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Resolution proposing the Eleventh Amendment, January 14, 1794

State governments feared the impact of the Supreme Court’s decision in Chisholm v. Georgia, which confirmed that a citizen of one state could sue the government of another state. Many states had war debts and could face similar suits. On March 4, 1794, Congress passed a resolution calling for a constitutional amendment to limit federal jurisdiction over suits against states.

Records of the U.S. Senate, National Archives and Records Administration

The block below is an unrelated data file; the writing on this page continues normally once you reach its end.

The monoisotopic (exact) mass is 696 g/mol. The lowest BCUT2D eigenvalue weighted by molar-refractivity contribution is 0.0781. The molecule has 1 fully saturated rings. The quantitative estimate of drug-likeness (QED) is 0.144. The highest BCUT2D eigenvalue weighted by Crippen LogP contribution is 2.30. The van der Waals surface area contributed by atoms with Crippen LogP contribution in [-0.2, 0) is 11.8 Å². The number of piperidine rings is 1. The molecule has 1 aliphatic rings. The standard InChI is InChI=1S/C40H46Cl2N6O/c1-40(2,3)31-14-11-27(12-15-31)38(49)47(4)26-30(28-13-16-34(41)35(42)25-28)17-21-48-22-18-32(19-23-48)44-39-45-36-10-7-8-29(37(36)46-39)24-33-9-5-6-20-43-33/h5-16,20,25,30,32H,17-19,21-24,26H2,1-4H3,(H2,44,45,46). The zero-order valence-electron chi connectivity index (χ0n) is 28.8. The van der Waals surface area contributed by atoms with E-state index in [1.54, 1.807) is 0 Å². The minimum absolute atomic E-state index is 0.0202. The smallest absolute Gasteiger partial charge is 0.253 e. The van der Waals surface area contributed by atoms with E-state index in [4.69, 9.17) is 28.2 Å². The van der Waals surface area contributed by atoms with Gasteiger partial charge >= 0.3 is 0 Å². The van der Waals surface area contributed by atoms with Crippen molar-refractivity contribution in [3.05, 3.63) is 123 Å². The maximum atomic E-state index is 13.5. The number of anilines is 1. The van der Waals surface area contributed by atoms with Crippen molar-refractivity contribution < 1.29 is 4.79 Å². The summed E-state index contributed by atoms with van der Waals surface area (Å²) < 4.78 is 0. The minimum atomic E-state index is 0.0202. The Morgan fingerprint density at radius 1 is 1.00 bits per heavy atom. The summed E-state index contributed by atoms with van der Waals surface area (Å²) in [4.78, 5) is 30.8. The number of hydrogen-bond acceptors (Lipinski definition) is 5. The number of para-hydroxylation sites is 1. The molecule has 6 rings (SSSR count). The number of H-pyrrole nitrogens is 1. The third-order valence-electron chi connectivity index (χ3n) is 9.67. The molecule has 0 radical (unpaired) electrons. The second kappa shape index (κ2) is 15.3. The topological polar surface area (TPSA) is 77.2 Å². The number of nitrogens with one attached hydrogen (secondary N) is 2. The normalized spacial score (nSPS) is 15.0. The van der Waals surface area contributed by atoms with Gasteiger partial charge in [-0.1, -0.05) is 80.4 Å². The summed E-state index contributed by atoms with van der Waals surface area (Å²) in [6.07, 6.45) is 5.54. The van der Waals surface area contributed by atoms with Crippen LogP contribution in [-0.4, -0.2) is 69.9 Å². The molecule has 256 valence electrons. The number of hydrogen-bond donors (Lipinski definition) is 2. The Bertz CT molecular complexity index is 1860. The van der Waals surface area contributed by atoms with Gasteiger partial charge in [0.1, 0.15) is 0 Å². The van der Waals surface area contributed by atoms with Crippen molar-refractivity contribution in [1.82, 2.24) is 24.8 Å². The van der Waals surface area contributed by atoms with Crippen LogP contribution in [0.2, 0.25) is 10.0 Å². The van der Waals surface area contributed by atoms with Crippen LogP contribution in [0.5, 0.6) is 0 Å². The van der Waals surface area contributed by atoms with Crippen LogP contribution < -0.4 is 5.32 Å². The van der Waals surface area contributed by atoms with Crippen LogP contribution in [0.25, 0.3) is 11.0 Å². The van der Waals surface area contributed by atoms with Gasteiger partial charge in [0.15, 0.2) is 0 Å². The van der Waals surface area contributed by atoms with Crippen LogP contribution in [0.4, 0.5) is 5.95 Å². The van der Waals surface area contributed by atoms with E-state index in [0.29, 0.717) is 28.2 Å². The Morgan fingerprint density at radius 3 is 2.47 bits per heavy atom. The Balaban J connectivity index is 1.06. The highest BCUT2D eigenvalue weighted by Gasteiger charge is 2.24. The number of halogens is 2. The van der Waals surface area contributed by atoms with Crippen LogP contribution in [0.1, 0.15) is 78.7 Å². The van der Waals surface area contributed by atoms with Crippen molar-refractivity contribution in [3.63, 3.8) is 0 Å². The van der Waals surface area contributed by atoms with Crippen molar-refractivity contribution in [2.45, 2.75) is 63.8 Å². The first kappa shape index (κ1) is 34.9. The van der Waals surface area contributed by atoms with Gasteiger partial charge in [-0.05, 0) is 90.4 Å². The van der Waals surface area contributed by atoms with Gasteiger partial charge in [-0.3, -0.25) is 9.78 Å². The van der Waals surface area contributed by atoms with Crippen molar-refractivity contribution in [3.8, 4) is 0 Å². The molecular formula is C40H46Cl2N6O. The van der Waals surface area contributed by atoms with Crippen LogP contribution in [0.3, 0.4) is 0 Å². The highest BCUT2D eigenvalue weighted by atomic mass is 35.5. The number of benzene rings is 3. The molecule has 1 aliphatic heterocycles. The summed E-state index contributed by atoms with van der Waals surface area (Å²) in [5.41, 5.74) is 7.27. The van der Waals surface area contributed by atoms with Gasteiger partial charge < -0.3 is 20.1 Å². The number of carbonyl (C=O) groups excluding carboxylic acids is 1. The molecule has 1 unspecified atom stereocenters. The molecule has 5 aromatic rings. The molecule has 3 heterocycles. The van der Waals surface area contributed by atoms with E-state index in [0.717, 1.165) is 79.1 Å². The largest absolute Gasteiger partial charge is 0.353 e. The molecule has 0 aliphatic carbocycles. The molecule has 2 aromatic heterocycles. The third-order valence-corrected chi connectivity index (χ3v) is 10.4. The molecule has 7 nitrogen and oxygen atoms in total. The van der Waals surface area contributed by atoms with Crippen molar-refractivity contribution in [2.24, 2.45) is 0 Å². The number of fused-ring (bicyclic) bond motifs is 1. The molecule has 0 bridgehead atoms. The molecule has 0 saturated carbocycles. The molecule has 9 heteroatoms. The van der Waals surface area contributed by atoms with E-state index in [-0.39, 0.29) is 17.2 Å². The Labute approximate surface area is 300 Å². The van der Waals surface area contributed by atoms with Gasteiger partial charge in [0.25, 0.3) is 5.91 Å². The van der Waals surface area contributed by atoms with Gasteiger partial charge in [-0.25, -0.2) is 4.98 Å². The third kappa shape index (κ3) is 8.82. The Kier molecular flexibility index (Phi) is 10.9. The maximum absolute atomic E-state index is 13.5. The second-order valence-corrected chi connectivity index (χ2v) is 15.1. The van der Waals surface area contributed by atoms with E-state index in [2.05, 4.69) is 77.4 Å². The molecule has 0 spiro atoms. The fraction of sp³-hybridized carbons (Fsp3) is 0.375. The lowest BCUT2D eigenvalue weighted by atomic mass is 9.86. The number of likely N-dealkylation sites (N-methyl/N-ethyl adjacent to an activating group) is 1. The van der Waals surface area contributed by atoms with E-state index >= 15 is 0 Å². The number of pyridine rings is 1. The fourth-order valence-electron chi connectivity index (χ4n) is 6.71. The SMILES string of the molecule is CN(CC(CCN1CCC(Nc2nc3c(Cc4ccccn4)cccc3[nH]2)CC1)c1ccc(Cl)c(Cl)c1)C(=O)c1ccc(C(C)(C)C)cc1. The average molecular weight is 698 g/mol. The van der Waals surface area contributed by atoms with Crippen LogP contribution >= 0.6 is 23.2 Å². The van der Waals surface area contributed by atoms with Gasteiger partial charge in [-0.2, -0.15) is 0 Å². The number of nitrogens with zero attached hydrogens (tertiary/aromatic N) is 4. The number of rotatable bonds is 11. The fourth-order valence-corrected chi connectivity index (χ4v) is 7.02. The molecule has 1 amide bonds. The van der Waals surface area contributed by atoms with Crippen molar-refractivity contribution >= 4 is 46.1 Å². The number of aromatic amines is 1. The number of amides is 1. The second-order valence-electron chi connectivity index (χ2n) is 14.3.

Resolution proposing the Eleventh Amendment Resolution proposing the Eleventh Amendment

Congress Overrides the Supreme Court

Congress can counter Supreme Court rulings by proposing constitutional amendments. In Chisholm v. Georgia (1793), the court held that the Constitution permitted a lawsuit in federal court against a state by a citizen of another state. States with Revolutionary War debts did not want to be vulnerable to lawsuits from creditors. They protested, prompting Congress to pass a resolution to amend the Constitution to bar suits against states. The Eleventh Amendment was ratified by the states in 1795.

Congress has the power to propose constitutional amendments that limit the jurisdiction of federal courts. In 1795 Congress proposed the Eleventh Amendment in response to a Supreme Court ruling concerning lawsuits against states.